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Examples of US universities that identify themselves as being nonsectarian include Adelphi University, Berea College, Boston University, Bradley University, Brandeis University, Columbia College in Missouri, Concordia University in Montréal, Canada, Cornell University, Dalhousie University in Halifax, Nova Scotia, Canada, Denison University, Duke University, Elon University, Fairleigh Dickinson University, Franklin & Marshall College, George Washington University, Hawaii Pacific University, Hillsdale College, Hofstra University, Howard University, Ithaca College, Long Island University, National University, New York University, Northwestern University, Ohio Wesleyan University, Pratt Institute, Quinnipiac University in Connecticut, Reed College in Oregon, Whitman College in Washington, Rice University, the University of Richmond, Syracuse University, Tulane University, the University of Chicago, the University of Denver, the University of Southern California, the Washington University in St. Louis, and Woodbury University in California.
Private primary and secondary schools in the US that self-identify as being nonsectarian include Allendale Columbia School in Rochester, New York, Baylor School in Chattanooga, Tennessee, Columbia Grammar & Preparatory School in New York, Germantown Academy in Fort Washington, Pennsylvania (the oldest nonsectarian school in the U.S.), Pine Crest School in Ft. Lauderdale, Florida, and The Pembroke Hill School.
Pi Lambda Phi ( or Pi Lam) is a college social fraternity founded by Frederick Manfred Werner, Louis Samter Levy, and Henry Mark Fisher at Yale University in 1895. It was founded as the first non-sectarian fraternity, "a fraternity in which all men were brothers, no matter what their religion; a fraternity in which ability, open-mindedness, farsightedness, and a progressive, forward-looking attitude would be recognized as the basic attributes." It currently boasts 35 chapters and four colonies in the United States and one chapter in Canada. The fraternity founded the Pi Lambda Phi Fraternity Educational Foundation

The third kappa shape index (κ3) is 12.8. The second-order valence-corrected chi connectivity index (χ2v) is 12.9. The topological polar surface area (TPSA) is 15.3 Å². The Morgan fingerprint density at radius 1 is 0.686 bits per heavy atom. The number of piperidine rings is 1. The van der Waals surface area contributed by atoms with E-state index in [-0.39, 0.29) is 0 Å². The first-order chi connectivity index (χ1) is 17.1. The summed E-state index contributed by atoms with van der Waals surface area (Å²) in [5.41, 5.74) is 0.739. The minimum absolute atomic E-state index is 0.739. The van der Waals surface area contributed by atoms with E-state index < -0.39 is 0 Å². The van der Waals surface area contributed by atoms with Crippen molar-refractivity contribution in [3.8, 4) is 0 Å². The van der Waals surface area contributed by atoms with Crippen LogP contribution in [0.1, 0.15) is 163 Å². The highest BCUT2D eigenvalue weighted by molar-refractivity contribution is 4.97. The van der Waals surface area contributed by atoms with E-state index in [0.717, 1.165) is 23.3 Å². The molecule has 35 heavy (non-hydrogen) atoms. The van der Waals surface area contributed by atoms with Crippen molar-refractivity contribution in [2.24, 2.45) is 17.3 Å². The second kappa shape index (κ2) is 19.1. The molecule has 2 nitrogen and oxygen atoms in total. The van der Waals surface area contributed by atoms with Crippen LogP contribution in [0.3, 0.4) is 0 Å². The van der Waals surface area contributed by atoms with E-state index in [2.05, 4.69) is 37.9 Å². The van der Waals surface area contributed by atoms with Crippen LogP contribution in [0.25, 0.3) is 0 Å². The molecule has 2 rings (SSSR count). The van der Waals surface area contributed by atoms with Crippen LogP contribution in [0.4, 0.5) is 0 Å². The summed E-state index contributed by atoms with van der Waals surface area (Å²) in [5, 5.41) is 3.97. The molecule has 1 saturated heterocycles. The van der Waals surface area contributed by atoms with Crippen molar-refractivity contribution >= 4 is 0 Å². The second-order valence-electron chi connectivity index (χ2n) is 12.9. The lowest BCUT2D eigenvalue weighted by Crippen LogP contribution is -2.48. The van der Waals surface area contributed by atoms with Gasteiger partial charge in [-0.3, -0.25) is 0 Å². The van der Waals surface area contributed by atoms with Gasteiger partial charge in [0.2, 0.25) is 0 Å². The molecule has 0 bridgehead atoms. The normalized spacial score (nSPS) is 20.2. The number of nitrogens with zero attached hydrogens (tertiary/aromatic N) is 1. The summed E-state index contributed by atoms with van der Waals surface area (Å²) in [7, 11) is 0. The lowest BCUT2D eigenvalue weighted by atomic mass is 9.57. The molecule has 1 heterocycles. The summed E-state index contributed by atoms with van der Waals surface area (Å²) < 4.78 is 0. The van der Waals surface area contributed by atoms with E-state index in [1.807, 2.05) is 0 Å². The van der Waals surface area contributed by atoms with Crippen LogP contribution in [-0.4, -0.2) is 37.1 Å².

The first nonsectarian sorority was Phi Sigma Sigma. Phi Sigma Sigma (), colloquially known as "Phi Sig," was the first collegiate nonsectarian sorority, welcoming women of all faiths and backgrounds. Founded by 10 women on November 26, 1913 at Hunter College in New York, Phi Sigma Sigma is now an international sorority with 60,000 initiated members, 115 collegiate chapters and more than 100 alumnae chapters, clubs and associations across the United States and Canada.
A 1956 amendment to the constitution of the State of Virginia allowed for tuition grants to be paid by the state to nonsectarian private schools.
Blaine amendments to thirty-eight state constitutions forbid direct government aid to educational institutions that have a religious affiliation. The typical wording, "religious sects or denominations," is most often used to challenge support to Catholic parochial schools (38% of private school attendance); Protestant schools with an undifferentiated "Christian," often get a pass. These schools often claim both "nonsectarian" and "Christian" in their promotional materials. The United States Department of Education differentiates Christian from Conservative Christian in its analyses.
Organizations that are explicitly nonsectarian include the Apex Clubs of Australia, those participating in the Ethical Culture Movement, International Society for Krishna Consciousness, the National Jewish Medical and Research Center, and the Tibetan Buddhist Center of Philadelphia. In Northern Ireland, nonsectarian refers to groups identifying themselves as neither Nationalist/Republican or Unionist/Loyalist, such as the Alliance Party of Northern Ireland.
Some cemeteries are known for being nonsectarian. In the United States, these are typically Christian cemeteries that do not adhere to one branch of the faith. Interment services can therefore be conducted in accordance with any one of various faith traditions, or none at all.
Affiliated religious schools belong to associations of schools with a specific religious orientation other than Catholic or conservative Christian. Unaffiliated religious schools have a religious orientation or purpose but are not classified as Catholic, conservative Christian, or affiliated religious. Nonsectarian schools do not have a religious orientation or purpose.